American Rose Annual 58:129-132 (1922)

E. G. Hill's Lifetime with Roses

AN EDITORIAL REPORT

READERS of the 1921 Annual will remember Mr. Hill's delightful paper "English Roses through American Eyes,'' and they will also remember the genial face of that fine man as reproduced near the article. On December 6, 1921, Mr. Hill talked to the Philadelphia Florists' Club of his lifetime's rose observation and work. From his delightful address some extracts are here presented:

I have found in my travels that the men who love roses and grow roses are the finest men in the world. My association with these men has been fraught with many blessings to me. For example, Dr. Edmund M. Mills, of Syracuse, surely loves the rose, and I may tell you a story to indicate how rose-love breaks down the difference between Methodism and Catholicism.

Dr. Mills lives in Syracuse, where he has charge, as district superintendent, of a number of churches in the vicinity. Our friend Quinlan, of Syracuse, is not only a good Catholic but a good rose-grower. Notwithstanding the former he went to hear Dr. Mills preach, and liking what he heard he kept on going to hear him every Sunday evening. One of his friends who observed this action intimated that he was entirely too attentive to the Methodist church. Mr. Quinlan's reply was: "Well, anybody who loves roses like Dr. Mills can't harm me and I expect to continue to go to hear him."

I like to work with flowers and plants, and study them. Really few people know, and a great many of the florists do not understand, that the sexual relation exists in plants just the same as in the animal kingdom. When we keep that thing in mind, and remember it is God's plan and purpose to benefit the world, to make things more beautiful, we can work with Him.

I despise the man who says he creates anything. I tell you, God alone creates the flowers and beautiful things in life; but we can be co-workers with Him in the fertilization, in the production of new plants and new flowers.

In the sixteenth chapter of Proverbs we read, "Jehovah hath made everything for its own end." And how true that is; the man that dares to believe that he creates anything without the Divine assistance is a man on unsafe ground and he is not right in his thought and mind. In Westminster Abbey, last year, I noticed two tablets not more than ten feet apart. One was to Charles Darwin, the revelator of God's laws concerning plants and animals in the material world; the other was to John Wesley, the interpreter of the spiritual life as revealed by God through Jesus Christ. I thought how broad a platform that is and how sincerely the thought should be that the same God, the same Jehovah who made man and created him after his own image, also made the plants and the fishes, the fowls, the birds and the animals.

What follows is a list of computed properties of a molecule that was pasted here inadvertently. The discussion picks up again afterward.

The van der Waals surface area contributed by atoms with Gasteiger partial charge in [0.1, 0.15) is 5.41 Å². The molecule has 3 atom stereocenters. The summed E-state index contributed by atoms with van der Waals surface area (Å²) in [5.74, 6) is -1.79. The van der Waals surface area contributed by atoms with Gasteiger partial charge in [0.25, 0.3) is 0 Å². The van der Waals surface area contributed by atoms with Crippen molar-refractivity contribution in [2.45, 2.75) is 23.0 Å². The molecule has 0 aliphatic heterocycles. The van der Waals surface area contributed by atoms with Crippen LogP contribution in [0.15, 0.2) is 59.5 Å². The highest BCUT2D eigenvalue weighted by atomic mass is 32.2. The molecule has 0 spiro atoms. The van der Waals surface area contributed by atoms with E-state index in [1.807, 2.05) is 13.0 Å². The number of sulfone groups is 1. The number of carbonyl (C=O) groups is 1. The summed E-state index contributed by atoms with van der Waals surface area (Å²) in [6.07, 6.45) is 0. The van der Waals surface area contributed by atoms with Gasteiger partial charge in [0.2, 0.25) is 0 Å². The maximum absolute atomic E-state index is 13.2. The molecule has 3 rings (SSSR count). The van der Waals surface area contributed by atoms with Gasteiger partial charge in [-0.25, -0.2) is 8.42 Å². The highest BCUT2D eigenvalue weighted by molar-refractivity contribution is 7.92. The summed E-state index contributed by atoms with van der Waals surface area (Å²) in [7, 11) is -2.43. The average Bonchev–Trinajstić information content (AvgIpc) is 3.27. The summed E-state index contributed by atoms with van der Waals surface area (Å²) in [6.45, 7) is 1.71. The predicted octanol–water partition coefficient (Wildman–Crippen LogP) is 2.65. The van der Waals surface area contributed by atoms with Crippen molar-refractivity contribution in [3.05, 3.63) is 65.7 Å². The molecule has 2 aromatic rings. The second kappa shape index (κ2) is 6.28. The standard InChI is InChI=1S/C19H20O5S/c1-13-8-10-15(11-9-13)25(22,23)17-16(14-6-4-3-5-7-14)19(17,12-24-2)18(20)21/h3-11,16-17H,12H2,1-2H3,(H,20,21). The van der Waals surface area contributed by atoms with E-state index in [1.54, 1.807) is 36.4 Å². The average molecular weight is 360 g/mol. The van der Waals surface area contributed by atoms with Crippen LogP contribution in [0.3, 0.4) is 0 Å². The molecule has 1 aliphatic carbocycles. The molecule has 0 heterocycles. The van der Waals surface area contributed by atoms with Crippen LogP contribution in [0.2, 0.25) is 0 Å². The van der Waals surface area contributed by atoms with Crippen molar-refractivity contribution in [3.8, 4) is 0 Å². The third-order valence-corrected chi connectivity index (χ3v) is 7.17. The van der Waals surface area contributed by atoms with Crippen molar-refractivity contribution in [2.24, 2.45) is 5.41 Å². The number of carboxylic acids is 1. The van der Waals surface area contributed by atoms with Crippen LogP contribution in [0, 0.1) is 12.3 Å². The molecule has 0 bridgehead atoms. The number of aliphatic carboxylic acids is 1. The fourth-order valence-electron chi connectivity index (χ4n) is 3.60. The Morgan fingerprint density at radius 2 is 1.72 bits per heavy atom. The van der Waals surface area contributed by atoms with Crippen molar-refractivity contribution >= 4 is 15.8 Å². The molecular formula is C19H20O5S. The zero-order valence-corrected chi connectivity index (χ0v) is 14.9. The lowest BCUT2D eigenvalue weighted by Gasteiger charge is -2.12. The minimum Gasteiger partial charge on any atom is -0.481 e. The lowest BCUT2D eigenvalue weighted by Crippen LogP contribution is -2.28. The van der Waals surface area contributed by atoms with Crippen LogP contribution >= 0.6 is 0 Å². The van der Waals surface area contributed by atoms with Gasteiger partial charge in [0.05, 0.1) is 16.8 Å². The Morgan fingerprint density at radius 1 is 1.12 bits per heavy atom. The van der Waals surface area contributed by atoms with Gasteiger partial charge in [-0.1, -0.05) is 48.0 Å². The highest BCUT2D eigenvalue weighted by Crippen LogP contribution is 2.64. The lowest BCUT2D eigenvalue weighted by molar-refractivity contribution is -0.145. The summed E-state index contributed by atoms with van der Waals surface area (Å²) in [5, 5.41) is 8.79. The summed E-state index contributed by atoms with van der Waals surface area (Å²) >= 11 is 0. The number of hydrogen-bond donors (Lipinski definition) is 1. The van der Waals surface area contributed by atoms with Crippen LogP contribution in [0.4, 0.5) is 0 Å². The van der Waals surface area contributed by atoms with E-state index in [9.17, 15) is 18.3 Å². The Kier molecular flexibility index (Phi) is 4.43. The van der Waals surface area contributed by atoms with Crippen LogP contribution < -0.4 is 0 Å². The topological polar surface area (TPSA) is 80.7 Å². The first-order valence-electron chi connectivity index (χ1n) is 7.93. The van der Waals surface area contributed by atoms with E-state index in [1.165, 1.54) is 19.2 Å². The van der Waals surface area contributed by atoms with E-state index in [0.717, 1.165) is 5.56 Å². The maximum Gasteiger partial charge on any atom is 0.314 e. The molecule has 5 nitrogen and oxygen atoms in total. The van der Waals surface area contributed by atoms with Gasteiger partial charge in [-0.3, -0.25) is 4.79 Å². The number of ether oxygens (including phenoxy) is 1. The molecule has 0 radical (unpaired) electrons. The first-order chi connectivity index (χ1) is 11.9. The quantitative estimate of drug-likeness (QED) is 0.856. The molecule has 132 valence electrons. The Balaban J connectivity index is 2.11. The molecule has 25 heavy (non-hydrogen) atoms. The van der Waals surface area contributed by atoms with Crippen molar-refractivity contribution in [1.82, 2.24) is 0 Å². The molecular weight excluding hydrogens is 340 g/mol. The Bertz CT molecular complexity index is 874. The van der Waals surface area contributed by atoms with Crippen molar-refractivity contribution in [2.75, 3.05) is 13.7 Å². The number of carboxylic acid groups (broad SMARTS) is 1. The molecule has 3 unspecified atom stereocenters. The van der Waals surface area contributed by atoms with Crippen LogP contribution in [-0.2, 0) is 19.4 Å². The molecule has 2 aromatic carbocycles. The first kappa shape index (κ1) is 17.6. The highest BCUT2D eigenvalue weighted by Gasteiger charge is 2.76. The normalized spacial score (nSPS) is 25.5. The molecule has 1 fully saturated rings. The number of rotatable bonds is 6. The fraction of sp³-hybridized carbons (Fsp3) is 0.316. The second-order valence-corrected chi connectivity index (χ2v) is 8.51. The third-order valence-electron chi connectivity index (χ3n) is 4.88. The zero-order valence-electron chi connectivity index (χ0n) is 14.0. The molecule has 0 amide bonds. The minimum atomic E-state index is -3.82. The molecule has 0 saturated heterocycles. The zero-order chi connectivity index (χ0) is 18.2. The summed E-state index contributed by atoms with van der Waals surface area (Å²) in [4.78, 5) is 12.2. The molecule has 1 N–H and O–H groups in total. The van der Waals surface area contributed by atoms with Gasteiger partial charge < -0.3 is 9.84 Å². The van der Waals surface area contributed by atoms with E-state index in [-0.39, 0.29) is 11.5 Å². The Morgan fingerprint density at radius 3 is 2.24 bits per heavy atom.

To be a successful hybridist, or to attain success in fertilization, we have to have idealism, we must have vision of the thing we want to aim at. Young men must get this thoroughly grounded into their minds and into their thoughts. Dream! Dreams! some may say. If it were not for the dreamers there would not be much accomplished in this world. Have a vision of the things you want to do, and then have the purpose of mind, the stability to stick at it and work it out and you will get results.

When you come to the men who have accomplished something in the rose line, you have Pernet. Just think what he did! He took the Persian Yellow and the Austrian Copper and worked for fifteen to twenty years trying to introduce a pure yellow trend in the everblooming roses. What is the result? His effort has been crowned with success; the greatest advance that has been made in the rose family in the last twenty-five years is in the variety that he has named for his son, Souvenir de Claudius Pernet. It is one of the most wonderful roses I have ever beheld. It is not only of good size, but the coloring is simply superb—a clear, shining, golden yellow. It has health, vigor, and all the characteristics that are necessary for an excellent garden rose.

I think we all owe a debt of gratitude to Mr. Montgomery; he has done great things for the rose. And then John Cook—just see what he has done. He has given us a lot of most excellent roses. Dr. Van Fleet's climbers are the best in the world. There is Mr. Walsh; he has given us fine climbers.

I cannot forget that going down the Thames River, in looking over the back-yard fences along the railway, I think in five out of every ten back yards there were roses blooming, hanging over the garden fences, Dorothy Perkins, and American Pillar among them. Those two roses are planted in England everywhere and on every hand, a tribute to the American rosarian.